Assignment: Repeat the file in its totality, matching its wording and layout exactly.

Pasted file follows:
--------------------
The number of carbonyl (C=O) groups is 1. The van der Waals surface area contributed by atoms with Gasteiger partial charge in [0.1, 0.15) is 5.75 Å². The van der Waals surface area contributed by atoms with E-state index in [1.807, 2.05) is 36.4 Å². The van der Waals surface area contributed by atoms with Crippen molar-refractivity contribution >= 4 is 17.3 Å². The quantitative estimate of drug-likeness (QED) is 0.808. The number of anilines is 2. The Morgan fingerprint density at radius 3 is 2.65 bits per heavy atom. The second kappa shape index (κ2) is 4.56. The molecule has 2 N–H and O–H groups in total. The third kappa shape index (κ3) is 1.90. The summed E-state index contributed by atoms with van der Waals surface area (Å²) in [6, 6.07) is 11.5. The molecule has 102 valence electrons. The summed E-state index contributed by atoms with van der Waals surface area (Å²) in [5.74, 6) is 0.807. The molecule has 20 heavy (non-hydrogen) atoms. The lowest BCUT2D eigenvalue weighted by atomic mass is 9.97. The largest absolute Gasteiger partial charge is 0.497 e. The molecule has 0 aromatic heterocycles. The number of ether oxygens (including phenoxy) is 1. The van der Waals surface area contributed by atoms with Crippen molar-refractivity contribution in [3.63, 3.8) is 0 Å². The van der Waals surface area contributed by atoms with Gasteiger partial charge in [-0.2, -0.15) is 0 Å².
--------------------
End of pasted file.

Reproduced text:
The number of carbonyl (C=O) groups is 1. The van der Waals surface area contributed by atoms with Gasteiger partial charge in [0.1, 0.15) is 5.75 Å². The van der Waals surface area contributed by atoms with E-state index in [1.807, 2.05) is 36.4 Å². The van der Waals surface area contributed by atoms with Crippen molar-refractivity contribution >= 4 is 17.3 Å². The quantitative estimate of drug-likeness (QED) is 0.808. The number of anilines is 2. The Morgan fingerprint density at radius 3 is 2.65 bits per heavy atom. The second kappa shape index (κ2) is 4.56. The molecule has 2 N–H and O–H groups in total. The third kappa shape index (κ3) is 1.90. The summed E-state index contributed by atoms with van der Waals surface area (Å²) in [6, 6.07) is 11.5. The molecule has 102 valence electrons. The summed E-state index contributed by atoms with van der Waals surface area (Å²) in [5.74, 6) is 0.807. The molecule has 20 heavy (non-hydrogen) atoms. The lowest BCUT2D eigenvalue weighted by atomic mass is 9.97. The largest absolute Gasteiger partial charge is 0.497 e. The molecule has 0 aromatic heterocycles. The number of ether oxygens (including phenoxy) is 1. The van der Waals surface area contributed by atoms with Crippen molar-refractivity contribution in [3.63, 3.8) is 0 Å². The van der Waals surface area contributed by atoms with Gasteiger partial charge in [-0.2, -0.15) is 0 Å².